UCL Institute for Sustainable Resources


Medellín: a new chapter of resilience

22 April 2022

Students from the Energy, Environment and Resources in Developing Countries module have written blogs on current energy, environment, and resources problems in one or more developing countries - here Matthew Stancliffe Bird outlines the environmental innovation of Medellín.

View of roads with trees down the middle in Medellin Colombia with mountains in the background

Once labelled the murder capital of the world, Medellín is now touted as one of the world’s most innovative cities. The escalators and gondolas climbing its steep surrounding hillsides have helped to connect marginalised communities and have come to embody the transformation of Colombia’s second city. Medellín is now responding to a new challenge - climate change - through more resilient design. Its green corridors initiative shows positive early signs of helping prevent, and adapt to, hotter temperatures whilst improving health outcomes.


Green corridors

Train coming towards the camera between buildings and trees
Medellín’s green corridors were implemented between 2016 and 2019 to reduce the impact of rising temperatures associated with climate change. They have transformed the verges of roads, waterways and underpasses with a network of trees and plants.

The city has achieved a 2◦C fall in the ambient air temperature and provided plenty of shade for cyclists and pedestrians. With thousands of plants lining the corridors, and the addition of 5000m2 of concrete walls transformed into vertical gardens, the project helps to combat climate change by capturing CO2. The temperature fall will also reduce the need for energy intensive cooling systems (e.g. air conditioning). Here, not only were adaptation and mitigation measures combined but green corridors also helped encourage a raft of other benefits.

Active travel: Since the construction of the green corridors, there has been a dramatic rise in cycling in Medellín - 34.6%, likely due to the 80km of new bike paths that have been built for the project.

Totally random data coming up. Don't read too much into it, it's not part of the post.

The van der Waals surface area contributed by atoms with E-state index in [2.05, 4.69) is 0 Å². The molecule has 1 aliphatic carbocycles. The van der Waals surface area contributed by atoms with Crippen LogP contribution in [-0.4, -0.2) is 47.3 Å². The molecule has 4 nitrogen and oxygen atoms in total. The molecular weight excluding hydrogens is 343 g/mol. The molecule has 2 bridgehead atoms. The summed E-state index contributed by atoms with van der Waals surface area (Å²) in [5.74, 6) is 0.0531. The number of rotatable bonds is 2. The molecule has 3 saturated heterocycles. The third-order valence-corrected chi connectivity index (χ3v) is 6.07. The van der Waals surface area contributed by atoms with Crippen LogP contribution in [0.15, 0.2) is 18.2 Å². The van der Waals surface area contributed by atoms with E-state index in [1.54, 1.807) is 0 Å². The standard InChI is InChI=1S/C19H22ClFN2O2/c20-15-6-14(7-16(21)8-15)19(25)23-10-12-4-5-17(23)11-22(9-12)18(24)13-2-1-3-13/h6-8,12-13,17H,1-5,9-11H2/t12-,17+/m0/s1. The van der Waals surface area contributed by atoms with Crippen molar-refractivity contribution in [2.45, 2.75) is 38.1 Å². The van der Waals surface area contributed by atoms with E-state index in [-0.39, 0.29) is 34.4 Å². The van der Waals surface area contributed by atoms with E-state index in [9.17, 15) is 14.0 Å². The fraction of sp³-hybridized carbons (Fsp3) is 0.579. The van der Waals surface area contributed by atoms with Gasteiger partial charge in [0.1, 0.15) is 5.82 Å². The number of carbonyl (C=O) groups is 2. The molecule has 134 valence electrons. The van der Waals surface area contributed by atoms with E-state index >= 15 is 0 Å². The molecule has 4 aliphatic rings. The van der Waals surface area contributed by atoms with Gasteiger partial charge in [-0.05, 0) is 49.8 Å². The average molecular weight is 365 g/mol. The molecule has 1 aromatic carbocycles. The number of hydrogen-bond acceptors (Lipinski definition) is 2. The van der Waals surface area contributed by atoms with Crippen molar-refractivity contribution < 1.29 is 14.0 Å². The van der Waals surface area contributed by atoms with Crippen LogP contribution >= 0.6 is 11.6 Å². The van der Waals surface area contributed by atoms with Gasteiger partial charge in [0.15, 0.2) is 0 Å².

Air quality: From 2016 to 2019, levels of particulate matter and ground level ozone (the main ingredient in smog) have all fallen significantly. Sustainable Energy for All - an NGO driving clean and affordable energy - points to a sharp drop in Medellín’s morbidity from acute respiratory infections, from 160 per thousand inhabitants to 95 in the same three year period. The green corridors have likely played an important role.

Humming bird sat on an orange flower
Increased biodiversity: Over 90,000 species of plants were placed in the longest corridor alone - along with hundreds of palm trees. From a sample of green corridors, 30 different species of butterfly were identified and birds have flocked back to the areas in high numbers.

Resilience or good branding?

Researchers have questioned the lasting impact of initiatives like the gondolas for Medellín’s poorer communities - arguing their primary purpose has morphed into a tool for city branding. The narrative of resilience, they argue, is a distraction from necessary structural change. Robust evaluations of the green corridors, alongside continued upkeep, will be vital to ensure the scheme’s broad and sustained impact.


Designing climate resilient cities is an urgent task which requires innovative planning. Along with cutting emissions, planners should not overlook strategies which bring about many different benefits - better health, restoring biodiversity - simultaneously. Whilst the framing might be contested, it looks as though Medellín has created a novel solution to start tackling climate change - marking a new chapter in the city’s resilience.

Study with us - discover our degrees

Photo credits

  • ugo_leonardo, pixabay
  • TRAPHITHO, pixabay
  • hectordavid1022, pixabay